- The Washington Times - Sunday, May 12, 2002

President Bush will dutifully sign whatever pork-swollen bomb-of-a-farm-bill Congress sends him. Though the estimated cost of the additional handouts in the six-year bill continues rising ever closer to $100 billion, Mr. Bush will not squander any of his political capital protecting the American taxpayer.
The hottest controversy in congressional deliberations over the farm bill has been the question of payment limits. The House Agriculture Committee approved a bill that would have purportedly capped payments at $550,000 per year per farm, while the Senate Agriculture Committee came in with a coldhearted limit of $275,000 in handouts per farm per year.
The Senate's parsimony caused great anguish among farmers who believe such a stringent limit violates their natural right to a regal standard of living, courtesy of Washington. Sen. Jean Carnahan, Missouri Democrat, urged her colleagues to revise the bill "to protect rice and cotton growers" who she said the payment limit would "disproportionately affect."
Rep. Charles Stenholm, Texas Democrat, the patron saint of USDA boondoggles, whined, "The Senate payment limitation language was written by folks who don't necessarily appreciate the significant differences in agriculture among the various parts of the U.S. Cotton and rice are more expensive to grow."
No one has produced any evidence that rice and cotton plantation owners are being forced to grow crops at gunpoint. Yet, simply because they choose to produce certain items, their representatives in Washington apparently believe they are entitled to unlimited handouts in perpetuity.
This is another in a long history of idiotic debates about federal programs that have no right to exist. Back in 1990, the congressional farm bloc was outraged over proposals by Sen. Harry Reid, Nevada Democrat, and Rep. Dick Armey, Texas Republican, to limit federal handouts to wealthy farmers. Several congressmen characterized the proposals to end handouts to big farmers as suspiciously akin to communism. Rep. Robin Tallon, South Carolina Democrat, warned: "We do not have to imagine what life would be like without a responsible farm program. We need only look to the Soviet Union where people will wait in line for hours in hopes that they can buy a small portion of beef or bread." Rep. Pat Roberts, Kansas Republican, warned: "This effort to end participation of our most successful farmers and investors in the farm programs sounds a lot like the way the Poles and Russians organized their agricultural policy before the Berlin Wall came down."
This year, Sen. Richard Lugar of Indiana is practically the lone well-informed Republican who has sought to derail this farm bill farce.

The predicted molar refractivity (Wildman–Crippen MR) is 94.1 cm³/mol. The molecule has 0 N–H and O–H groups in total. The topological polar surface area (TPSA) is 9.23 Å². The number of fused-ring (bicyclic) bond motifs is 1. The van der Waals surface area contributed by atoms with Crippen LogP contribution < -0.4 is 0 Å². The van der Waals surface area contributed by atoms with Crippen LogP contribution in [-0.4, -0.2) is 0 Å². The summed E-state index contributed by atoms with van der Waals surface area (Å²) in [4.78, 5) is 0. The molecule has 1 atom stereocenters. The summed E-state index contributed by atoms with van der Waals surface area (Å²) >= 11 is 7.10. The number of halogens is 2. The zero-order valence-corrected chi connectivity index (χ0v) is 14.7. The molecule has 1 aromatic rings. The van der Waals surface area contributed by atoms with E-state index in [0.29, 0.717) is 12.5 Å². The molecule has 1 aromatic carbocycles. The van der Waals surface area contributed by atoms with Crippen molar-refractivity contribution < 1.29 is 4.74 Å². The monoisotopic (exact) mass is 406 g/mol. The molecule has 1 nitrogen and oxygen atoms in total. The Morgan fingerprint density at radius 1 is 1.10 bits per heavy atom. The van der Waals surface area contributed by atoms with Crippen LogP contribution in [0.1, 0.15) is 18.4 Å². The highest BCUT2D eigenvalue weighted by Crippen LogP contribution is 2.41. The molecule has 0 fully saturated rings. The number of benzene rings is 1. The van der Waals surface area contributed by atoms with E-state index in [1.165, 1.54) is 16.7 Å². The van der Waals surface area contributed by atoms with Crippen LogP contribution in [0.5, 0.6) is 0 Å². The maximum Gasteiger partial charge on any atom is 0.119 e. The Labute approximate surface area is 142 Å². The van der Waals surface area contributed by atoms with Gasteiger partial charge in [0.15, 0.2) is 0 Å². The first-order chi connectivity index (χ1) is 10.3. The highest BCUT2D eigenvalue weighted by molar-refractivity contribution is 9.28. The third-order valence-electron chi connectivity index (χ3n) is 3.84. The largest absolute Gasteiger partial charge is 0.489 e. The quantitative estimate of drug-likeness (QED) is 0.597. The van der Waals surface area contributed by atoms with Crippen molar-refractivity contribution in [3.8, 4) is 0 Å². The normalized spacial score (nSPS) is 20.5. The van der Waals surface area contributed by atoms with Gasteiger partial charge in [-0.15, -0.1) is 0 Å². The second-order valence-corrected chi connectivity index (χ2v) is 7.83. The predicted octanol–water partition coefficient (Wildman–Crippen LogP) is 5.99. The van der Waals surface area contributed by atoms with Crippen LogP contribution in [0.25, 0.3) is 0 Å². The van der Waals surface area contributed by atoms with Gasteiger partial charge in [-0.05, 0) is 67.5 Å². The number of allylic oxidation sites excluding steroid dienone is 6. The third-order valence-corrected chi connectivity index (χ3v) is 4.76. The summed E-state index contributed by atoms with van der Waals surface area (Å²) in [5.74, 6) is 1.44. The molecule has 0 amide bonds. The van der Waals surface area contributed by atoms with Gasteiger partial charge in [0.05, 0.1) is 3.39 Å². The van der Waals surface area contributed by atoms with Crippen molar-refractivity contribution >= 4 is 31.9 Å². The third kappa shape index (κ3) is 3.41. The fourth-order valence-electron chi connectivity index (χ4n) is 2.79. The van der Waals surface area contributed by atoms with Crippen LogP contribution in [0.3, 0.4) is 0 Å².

Mr. Lugar warns that the lavish new subsidies will result "almost inevitably" in " vast oversupply and lower prices" and demands for even more subsidies.
Conservative and free-market forces have brought little intellectual artillery to the farm bill battle. Instead, many conservatives and libertarians are content to rhapsodize over the wonders of the 1996 so-called Freedom to Farm Act (the last major previous farm legislation). Such praise vivifies how few people in Washington look beyond the deceptive label congressmen attached to legislation.
Back in 1996, House Speaker Newt Gingrich hyped the farm bill as a triumph of his Republican Revolution, bragging, "We passed the Freedom to Farm Act, which includes ending the [farm] subsidies after 60 years" of government handouts. In reality, the "Freedom to Farm Act" was one of the clearest examples of the hypocrisy of Mr. Gingrich and many other Republican congressmen.
The 1996 farm act gave subsidized farmers more than 3 times as much in cash handouts in 1996 and 1997 than they would have received under the previous five-year farm bill. Wheat farmers got 50 times more in subsidies for their 1996 crop than they would have gotten if Congress had merely extended existing farm programs.
And when crop prices went south, Congress scrambled to appropriate more billions for farmers in 1998 and repeatedly afterward. And with each new bucket of handouts thrown at farmers, Republicans repeated their praise of "freedom to farm."
The Republican congressional leadership never made a vigorous attempt either in 1996 or this year to abolish farm programs. While congressional leaders may proudly vote against the bill, they did little or nothing to attempt to frame the debate in a way that would end the waste.
But responsibility for the farm bill debacle rests first and foremost with George Bush. Historically, congressmen run wild with promises of lavish subsidies and it is only the veto threats of a dutiful president that limits the fiscal damage. On farm policy, as in other domestic areas, Mr. Bush has been AWOL.
Republicans and conservatives, mesmerized by Mr. Bush's current poll approval ratings, may assume Mr. Bush can sign off on an endless number of boondoggles with no damage to his credibility or reelection chances. But Mr. Bush's passion for a perpetual war on terrorism has not conferred upon him the right to misgovern Americans.


James Bovard is the author of "Farm Fiasco" (1989) and "Feeling Your Pain: The Explosion and Abuse of Government Power in the Clinton-Gore Years" (2000).


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